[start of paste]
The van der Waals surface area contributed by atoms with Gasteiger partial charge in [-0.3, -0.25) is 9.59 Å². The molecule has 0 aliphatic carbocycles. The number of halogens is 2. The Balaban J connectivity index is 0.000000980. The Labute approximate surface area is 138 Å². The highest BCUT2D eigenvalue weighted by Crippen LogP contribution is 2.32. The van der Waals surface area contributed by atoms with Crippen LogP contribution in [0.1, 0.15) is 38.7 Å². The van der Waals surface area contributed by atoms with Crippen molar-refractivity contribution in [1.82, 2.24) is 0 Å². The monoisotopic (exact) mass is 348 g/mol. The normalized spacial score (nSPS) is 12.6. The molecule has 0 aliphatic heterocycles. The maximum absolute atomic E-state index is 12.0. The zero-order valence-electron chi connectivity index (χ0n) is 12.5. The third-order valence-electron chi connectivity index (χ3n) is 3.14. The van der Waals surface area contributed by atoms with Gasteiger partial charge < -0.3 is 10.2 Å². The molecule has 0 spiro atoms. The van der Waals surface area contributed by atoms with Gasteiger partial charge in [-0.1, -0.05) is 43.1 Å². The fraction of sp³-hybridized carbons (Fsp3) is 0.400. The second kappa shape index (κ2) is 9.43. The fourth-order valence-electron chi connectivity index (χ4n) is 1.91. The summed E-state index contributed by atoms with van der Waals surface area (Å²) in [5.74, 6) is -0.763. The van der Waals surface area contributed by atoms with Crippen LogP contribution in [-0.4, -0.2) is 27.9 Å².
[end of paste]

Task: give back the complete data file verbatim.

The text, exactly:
The van der Waals surface area contributed by atoms with Gasteiger partial charge in [-0.3, -0.25) is 9.59 Å². The molecule has 0 aliphatic carbocycles. The number of halogens is 2. The Balaban J connectivity index is 0.000000980. The Labute approximate surface area is 138 Å². The highest BCUT2D eigenvalue weighted by Crippen LogP contribution is 2.32. The van der Waals surface area contributed by atoms with Crippen LogP contribution in [0.1, 0.15) is 38.7 Å². The van der Waals surface area contributed by atoms with Crippen molar-refractivity contribution in [1.82, 2.24) is 0 Å². The monoisotopic (exact) mass is 348 g/mol. The normalized spacial score (nSPS) is 12.6. The molecule has 0 aliphatic heterocycles. The maximum absolute atomic E-state index is 12.0. The zero-order valence-electron chi connectivity index (χ0n) is 12.5. The third-order valence-electron chi connectivity index (χ3n) is 3.14. The van der Waals surface area contributed by atoms with Gasteiger partial charge < -0.3 is 10.2 Å². The molecule has 0 spiro atoms. The van der Waals surface area contributed by atoms with Gasteiger partial charge in [-0.1, -0.05) is 43.1 Å². The fraction of sp³-hybridized carbons (Fsp3) is 0.400. The second kappa shape index (κ2) is 9.43. The fourth-order valence-electron chi connectivity index (χ4n) is 1.91. The summed E-state index contributed by atoms with van der Waals surface area (Å²) in [5.74, 6) is -0.763. The van der Waals surface area contributed by atoms with Crippen LogP contribution in [-0.4, -0.2) is 27.9 Å².